LivingTravelVisitor's Guide to Historic Jamestown

Visitor's Guide to Historic Jamestown

Jamestown, the site of the first permanent English settlement in America, is a major tourist attraction and interesting place to visit in Virginia. In 1607, 13 years before the Mayflower reached Plymouth Rock, a group of 104 Englishmen began a settlement on the banks of Virginia’s James River. The story of the founders of Jamestown and the Virginia Indians they encountered is told at the Jamestown Settlement through gallery displays and open-air living history museums: a recreated Powhatan Indian village, replicas of the three ships that landed in 1607, a representation of the colonial fort, and a riverfront discovery area that explores waterway transportation and commercial activities.

Jamestown Rediscovery, a separate destination just down the Colonial Parkway, preserves the original settlement site and features an Archaearium archaeological museum and active excavations.

Arriving in Jamestown

Jamestown is located between Route 31 and the Colonial Parkway; adjacent to Colonial National Historical Park and six miles from Williamsburg, ten miles from Interstate 64, Exits 242A and 234.

Jamestown Settlement

2110 Jamestown Road. The Visitor Center opened in 2006 in honor of the 400th anniversary of the founding of Jamestown. The modern facilities feature an indoor theater and gallery displays chronicling the nation’s early 17th century, a 36,000-square-foot educational wing, two museum gift shops, classrooms, an open atrium for public events, offices, and a 190 seat cafeteria. The highlights of the Jamestown Agreement include:

  • Indoor Galleries: An introductory film, “1607: A Nation Takes Root,” is shown at regular intervals that provides an overview of how Powhatan’s Indian, English and African cultures impacted the Jamestown settlement. Exhibits include portraits, documents, furniture, toys, ceremonial and decorative objects, tools and weapons, and hundreds of archaeological artifacts from Virginia.
  • Powhatan Indian Village: After viewing the indoor exhibits, visitors arrive at the Powhatan Indian Village, an outdoor recreation of a site once inhabited by the Paspahegh Indians, the closest Powhatan tribal group to Jamestown. The village consists of several houses made of young tree frames covered with reed mats, a garden, and a ceremonial dance circle. Historical interpreters discuss and demonstrate the Powhatan way of life. They grow and prepare food, process animal skins, make tools and pottery, and weave natural fibers.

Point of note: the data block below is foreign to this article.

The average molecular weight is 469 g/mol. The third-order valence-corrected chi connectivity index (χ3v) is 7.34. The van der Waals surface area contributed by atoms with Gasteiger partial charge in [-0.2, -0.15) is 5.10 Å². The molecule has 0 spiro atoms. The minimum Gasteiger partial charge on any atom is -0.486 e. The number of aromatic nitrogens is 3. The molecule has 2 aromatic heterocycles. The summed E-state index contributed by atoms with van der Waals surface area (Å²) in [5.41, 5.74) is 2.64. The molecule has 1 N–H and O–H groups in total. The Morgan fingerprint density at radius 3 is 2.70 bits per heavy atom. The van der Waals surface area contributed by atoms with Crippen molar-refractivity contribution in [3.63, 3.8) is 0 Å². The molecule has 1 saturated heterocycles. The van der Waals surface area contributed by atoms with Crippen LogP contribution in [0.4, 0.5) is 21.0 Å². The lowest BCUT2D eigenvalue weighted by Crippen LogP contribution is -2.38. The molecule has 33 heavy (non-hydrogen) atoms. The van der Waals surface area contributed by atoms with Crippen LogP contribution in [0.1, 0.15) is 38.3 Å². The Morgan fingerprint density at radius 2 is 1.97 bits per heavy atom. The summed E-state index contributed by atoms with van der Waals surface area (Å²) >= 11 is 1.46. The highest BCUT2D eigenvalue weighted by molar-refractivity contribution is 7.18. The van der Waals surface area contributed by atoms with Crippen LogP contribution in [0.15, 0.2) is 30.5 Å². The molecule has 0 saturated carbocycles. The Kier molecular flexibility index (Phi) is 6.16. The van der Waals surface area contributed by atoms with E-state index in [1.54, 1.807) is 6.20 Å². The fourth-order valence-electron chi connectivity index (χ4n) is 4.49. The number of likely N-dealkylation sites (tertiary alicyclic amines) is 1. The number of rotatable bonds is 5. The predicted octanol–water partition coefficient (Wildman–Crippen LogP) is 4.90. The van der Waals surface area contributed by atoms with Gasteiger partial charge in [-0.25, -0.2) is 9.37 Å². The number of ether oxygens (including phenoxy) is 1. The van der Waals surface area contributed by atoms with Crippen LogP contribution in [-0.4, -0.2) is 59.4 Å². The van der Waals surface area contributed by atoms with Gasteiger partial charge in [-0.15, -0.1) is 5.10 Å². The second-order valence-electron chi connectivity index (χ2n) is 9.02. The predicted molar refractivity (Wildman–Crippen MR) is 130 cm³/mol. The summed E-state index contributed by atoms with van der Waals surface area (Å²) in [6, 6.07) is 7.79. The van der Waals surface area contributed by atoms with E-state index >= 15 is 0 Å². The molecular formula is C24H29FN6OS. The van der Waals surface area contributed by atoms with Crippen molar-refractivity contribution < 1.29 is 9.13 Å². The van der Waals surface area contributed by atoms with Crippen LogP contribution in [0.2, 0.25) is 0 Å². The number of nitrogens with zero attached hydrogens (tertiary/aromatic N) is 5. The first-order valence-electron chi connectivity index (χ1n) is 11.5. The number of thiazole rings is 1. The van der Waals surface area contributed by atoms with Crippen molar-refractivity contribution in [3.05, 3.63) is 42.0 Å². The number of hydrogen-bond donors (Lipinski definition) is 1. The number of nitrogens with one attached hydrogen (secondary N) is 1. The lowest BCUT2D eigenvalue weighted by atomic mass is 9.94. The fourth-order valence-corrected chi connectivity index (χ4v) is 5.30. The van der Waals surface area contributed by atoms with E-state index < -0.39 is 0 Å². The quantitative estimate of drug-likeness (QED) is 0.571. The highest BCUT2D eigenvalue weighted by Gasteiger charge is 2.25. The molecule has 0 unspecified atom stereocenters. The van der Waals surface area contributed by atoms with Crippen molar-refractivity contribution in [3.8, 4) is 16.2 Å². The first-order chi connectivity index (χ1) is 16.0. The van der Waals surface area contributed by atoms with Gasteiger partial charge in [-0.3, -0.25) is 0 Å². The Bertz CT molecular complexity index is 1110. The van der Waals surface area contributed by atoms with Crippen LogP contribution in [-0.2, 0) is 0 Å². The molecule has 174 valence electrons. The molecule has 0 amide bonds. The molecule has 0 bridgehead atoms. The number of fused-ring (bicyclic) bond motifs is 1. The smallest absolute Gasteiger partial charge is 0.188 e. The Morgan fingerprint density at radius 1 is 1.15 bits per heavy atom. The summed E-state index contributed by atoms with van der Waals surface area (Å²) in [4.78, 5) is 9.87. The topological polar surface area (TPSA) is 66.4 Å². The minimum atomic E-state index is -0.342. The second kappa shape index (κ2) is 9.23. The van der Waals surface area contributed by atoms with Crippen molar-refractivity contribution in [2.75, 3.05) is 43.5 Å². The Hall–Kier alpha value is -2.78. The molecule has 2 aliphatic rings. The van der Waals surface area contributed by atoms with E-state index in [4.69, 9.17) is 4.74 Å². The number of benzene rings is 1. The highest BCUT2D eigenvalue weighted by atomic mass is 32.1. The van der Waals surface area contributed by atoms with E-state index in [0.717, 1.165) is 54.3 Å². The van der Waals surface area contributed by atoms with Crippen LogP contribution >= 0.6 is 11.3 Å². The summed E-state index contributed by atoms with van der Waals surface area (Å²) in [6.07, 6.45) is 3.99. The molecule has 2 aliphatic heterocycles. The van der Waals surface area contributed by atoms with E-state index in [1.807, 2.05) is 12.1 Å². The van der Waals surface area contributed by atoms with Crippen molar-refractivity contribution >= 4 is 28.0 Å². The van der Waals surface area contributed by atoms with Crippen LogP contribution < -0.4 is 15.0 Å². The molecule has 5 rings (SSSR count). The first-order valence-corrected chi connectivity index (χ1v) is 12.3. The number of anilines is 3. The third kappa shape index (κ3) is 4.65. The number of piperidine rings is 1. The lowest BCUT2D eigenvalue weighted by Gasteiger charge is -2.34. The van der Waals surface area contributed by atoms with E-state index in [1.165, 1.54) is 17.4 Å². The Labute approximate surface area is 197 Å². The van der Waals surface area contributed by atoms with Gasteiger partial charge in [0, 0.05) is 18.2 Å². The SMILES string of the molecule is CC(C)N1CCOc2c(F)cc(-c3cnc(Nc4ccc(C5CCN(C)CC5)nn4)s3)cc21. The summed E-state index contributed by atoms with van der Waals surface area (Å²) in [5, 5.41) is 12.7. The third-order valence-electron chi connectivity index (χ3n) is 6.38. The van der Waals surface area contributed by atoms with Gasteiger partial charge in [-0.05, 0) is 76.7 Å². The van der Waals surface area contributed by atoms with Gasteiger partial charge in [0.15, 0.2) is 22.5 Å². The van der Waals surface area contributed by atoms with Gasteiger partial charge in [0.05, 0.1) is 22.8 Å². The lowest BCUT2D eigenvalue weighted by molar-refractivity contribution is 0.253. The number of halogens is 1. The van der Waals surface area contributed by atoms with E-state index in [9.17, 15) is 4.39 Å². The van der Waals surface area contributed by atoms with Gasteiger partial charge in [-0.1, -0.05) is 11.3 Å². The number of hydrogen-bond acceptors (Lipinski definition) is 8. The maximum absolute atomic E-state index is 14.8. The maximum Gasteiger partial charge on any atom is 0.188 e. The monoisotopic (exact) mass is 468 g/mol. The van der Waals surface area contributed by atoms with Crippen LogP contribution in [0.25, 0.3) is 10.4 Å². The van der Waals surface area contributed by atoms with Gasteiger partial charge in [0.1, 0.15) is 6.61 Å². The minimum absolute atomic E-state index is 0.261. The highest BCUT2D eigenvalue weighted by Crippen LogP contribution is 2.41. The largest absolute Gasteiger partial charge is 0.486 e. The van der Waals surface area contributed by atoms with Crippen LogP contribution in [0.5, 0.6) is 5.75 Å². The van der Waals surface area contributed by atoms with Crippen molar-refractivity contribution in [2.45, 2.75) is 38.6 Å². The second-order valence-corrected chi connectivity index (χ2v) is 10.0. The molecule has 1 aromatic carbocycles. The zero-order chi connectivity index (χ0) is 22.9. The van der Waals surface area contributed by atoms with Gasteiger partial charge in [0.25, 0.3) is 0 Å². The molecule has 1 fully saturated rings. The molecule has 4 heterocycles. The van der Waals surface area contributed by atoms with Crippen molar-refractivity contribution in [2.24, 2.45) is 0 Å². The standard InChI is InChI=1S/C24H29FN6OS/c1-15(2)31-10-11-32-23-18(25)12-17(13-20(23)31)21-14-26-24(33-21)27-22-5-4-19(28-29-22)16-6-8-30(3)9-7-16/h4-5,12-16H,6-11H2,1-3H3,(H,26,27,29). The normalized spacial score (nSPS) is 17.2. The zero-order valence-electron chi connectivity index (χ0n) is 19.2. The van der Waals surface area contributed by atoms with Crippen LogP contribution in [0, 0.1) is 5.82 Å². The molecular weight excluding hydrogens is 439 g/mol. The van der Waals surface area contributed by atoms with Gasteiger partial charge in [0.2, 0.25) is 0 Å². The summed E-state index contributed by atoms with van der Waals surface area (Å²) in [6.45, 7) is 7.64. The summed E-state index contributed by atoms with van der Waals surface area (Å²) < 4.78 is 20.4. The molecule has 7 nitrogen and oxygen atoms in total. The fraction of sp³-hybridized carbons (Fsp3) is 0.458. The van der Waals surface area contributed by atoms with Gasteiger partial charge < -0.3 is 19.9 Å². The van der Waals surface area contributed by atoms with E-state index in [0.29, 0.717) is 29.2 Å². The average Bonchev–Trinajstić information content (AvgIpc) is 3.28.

• Jamestown Riverfront Ship and Discovery Area – From the town of Powhatan, a path leads to a dock where replicas of the three ships that carried the original settlers from Jamestown to Virginia in 1607 dock. Visitors can board and explore Susan Constant, Godspeed and Discovery and talking to interpreters about the four and a half month trip from England. There are periodic demonstrations of piloting and navigation, cargo handling and sail making.
  • James Fort: this area It serves as a representation of the colonial settlement during 1610-14, reflecting its predominantly military and commercial character. The fort includes dwellings, an Anglican church, a guard court, a warehouse, a coat trade office, provisioning areas, and a governor’s house. Historical interpreters forge and repair metal objects in a blacksmith’s forge and, near one of the fort’s three bastions, show matchstick muskets being fired. Temporarily and periodically, the performers also grow food and tobacco crops, produce wood products using 17th-century style tools, and demonstrate household activities such as sewing and food preparation.

Hours: Open from 9 am to 5 pm every day throughout the year, summer hours until 6 pm (June 15 to August 15) Closed December 25 and January 1.

Admission: $ 17 adults; $ 8 children from 6 to 12 years old. American Revolution Combo Tickets at the Yorktown Museum: $ 23 Adults, $ 12 Ages 6-12.

Website :

Rediscovery of Jamestown – Historic Jamestowne

1368 Colonial Pkwy. The Jamestown Rediscovery Archeology brings to life the stories of the early James Fort. The site is jointly managed by Preservation Virginia and the National Park Service. Walking tours are available from rangers from April to October. Visitors can explore the archaeological site and the Archaearium museum of archeology and learn about the more than 2 million artifacts that have been discovered here. You can also hike the trails, watch the wildlife, and enjoy a picnic on the banks of the James River.


Hours: Field 8:30 am-4: 30 pm Visitor Center 9 am-5 pm Museum 9:30 am-5: 30 pm Closed on Thanksgiving Day, December 25 and January 1.

Admission: $ 14 adults, includes admission to the Yorktown Battlefield.

Jamestown is part of what is known as the United States Historic Triangle, including the Colonial Williamsburg and Yorktown. The Historic Region is a great getaway destination and is conveniently located a few hours south of Washington, DC.

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